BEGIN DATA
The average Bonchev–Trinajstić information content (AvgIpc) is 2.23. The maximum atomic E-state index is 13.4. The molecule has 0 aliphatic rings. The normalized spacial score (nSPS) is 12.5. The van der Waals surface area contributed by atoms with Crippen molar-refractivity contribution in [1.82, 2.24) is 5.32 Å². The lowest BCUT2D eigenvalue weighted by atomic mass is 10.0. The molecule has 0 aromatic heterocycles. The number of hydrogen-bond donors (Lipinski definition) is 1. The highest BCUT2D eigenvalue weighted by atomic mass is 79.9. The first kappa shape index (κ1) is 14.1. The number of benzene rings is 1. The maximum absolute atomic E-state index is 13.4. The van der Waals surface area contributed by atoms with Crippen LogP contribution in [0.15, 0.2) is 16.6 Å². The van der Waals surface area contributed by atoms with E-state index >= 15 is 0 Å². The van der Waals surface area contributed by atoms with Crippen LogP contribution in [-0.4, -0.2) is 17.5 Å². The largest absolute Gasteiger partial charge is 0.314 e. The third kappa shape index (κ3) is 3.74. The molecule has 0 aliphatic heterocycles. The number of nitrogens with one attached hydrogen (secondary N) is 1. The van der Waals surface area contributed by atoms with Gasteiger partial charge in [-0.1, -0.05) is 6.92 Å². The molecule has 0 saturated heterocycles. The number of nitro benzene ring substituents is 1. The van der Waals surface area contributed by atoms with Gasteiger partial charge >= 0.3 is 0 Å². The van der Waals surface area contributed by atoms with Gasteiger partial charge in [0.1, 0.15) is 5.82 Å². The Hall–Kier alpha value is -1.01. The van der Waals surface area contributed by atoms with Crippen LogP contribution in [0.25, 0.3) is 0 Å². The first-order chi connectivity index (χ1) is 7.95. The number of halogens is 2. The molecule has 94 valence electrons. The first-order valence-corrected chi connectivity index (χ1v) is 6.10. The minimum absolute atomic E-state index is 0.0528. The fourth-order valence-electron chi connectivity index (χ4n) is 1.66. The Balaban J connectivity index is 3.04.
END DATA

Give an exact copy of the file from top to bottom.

The average Bonchev–Trinajstić information content (AvgIpc) is 2.23. The maximum atomic E-state index is 13.4. The molecule has 0 aliphatic rings. The normalized spacial score (nSPS) is 12.5. The van der Waals surface area contributed by atoms with Crippen molar-refractivity contribution in [1.82, 2.24) is 5.32 Å². The lowest BCUT2D eigenvalue weighted by atomic mass is 10.0. The molecule has 0 aromatic heterocycles. The number of hydrogen-bond donors (Lipinski definition) is 1. The highest BCUT2D eigenvalue weighted by atomic mass is 79.9. The first kappa shape index (κ1) is 14.1. The number of benzene rings is 1. The maximum absolute atomic E-state index is 13.4. The van der Waals surface area contributed by atoms with Crippen LogP contribution in [0.15, 0.2) is 16.6 Å². The van der Waals surface area contributed by atoms with E-state index >= 15 is 0 Å². The van der Waals surface area contributed by atoms with Crippen LogP contribution in [-0.4, -0.2) is 17.5 Å². The largest absolute Gasteiger partial charge is 0.314 e. The third kappa shape index (κ3) is 3.74. The molecule has 0 aliphatic heterocycles. The number of nitrogens with one attached hydrogen (secondary N) is 1. The van der Waals surface area contributed by atoms with Gasteiger partial charge in [-0.1, -0.05) is 6.92 Å². The molecule has 0 saturated heterocycles. The number of nitro benzene ring substituents is 1. The van der Waals surface area contributed by atoms with Gasteiger partial charge >= 0.3 is 0 Å². The van der Waals surface area contributed by atoms with Gasteiger partial charge in [0.1, 0.15) is 5.82 Å². The Hall–Kier alpha value is -1.01. The van der Waals surface area contributed by atoms with Crippen LogP contribution in [0.25, 0.3) is 0 Å². The first-order chi connectivity index (χ1) is 7.95. The number of halogens is 2. The molecule has 94 valence electrons. The first-order valence-corrected chi connectivity index (χ1v) is 6.10. The minimum absolute atomic E-state index is 0.0528. The fourth-order valence-electron chi connectivity index (χ4n) is 1.66. The Balaban J connectivity index is 3.04.